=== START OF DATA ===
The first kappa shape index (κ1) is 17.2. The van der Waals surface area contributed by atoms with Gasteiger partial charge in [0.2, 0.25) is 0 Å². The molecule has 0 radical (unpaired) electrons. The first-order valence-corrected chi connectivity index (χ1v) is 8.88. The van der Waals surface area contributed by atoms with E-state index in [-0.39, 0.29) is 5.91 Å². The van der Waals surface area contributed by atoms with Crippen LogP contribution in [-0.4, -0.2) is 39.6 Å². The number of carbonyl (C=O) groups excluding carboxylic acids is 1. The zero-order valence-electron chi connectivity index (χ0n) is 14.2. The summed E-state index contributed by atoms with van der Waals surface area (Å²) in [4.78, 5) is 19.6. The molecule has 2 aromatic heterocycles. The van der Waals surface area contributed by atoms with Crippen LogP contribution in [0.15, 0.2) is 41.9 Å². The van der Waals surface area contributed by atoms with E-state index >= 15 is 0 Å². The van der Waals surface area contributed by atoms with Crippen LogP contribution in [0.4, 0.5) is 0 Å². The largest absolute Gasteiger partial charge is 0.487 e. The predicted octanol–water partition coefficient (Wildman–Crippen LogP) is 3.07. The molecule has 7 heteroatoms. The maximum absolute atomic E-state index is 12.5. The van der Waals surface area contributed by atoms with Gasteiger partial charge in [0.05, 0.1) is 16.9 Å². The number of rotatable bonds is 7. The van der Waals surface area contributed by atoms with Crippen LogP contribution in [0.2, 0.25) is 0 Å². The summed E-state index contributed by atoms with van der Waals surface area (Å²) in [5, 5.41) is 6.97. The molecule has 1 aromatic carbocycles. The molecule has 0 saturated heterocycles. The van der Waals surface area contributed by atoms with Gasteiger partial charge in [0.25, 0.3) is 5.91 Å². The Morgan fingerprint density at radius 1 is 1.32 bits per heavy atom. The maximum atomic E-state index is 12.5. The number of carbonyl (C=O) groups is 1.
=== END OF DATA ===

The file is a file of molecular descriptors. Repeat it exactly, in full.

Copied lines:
The first kappa shape index (κ1) is 17.2. The van der Waals surface area contributed by atoms with Gasteiger partial charge in [0.2, 0.25) is 0 Å². The molecule has 0 radical (unpaired) electrons. The first-order valence-corrected chi connectivity index (χ1v) is 8.88. The van der Waals surface area contributed by atoms with E-state index in [-0.39, 0.29) is 5.91 Å². The van der Waals surface area contributed by atoms with Crippen LogP contribution in [-0.4, -0.2) is 39.6 Å². The number of carbonyl (C=O) groups excluding carboxylic acids is 1. The zero-order valence-electron chi connectivity index (χ0n) is 14.2. The summed E-state index contributed by atoms with van der Waals surface area (Å²) in [4.78, 5) is 19.6. The molecule has 2 aromatic heterocycles. The van der Waals surface area contributed by atoms with Crippen LogP contribution in [0.15, 0.2) is 41.9 Å². The van der Waals surface area contributed by atoms with E-state index >= 15 is 0 Å². The van der Waals surface area contributed by atoms with Crippen LogP contribution in [0.4, 0.5) is 0 Å². The largest absolute Gasteiger partial charge is 0.487 e. The predicted octanol–water partition coefficient (Wildman–Crippen LogP) is 3.07. The molecule has 7 heteroatoms. The maximum absolute atomic E-state index is 12.5. The van der Waals surface area contributed by atoms with Gasteiger partial charge in [0.05, 0.1) is 16.9 Å². The number of rotatable bonds is 7. The van der Waals surface area contributed by atoms with Crippen LogP contribution in [0.2, 0.25) is 0 Å². The summed E-state index contributed by atoms with van der Waals surface area (Å²) in [5, 5.41) is 6.97. The molecule has 1 aromatic carbocycles. The molecule has 0 saturated heterocycles. The van der Waals surface area contributed by atoms with Gasteiger partial charge in [0.25, 0.3) is 5.91 Å². The Morgan fingerprint density at radius 1 is 1.32 bits per heavy atom. The maximum atomic E-state index is 12.5. The number of carbonyl (C=O) groups is 1.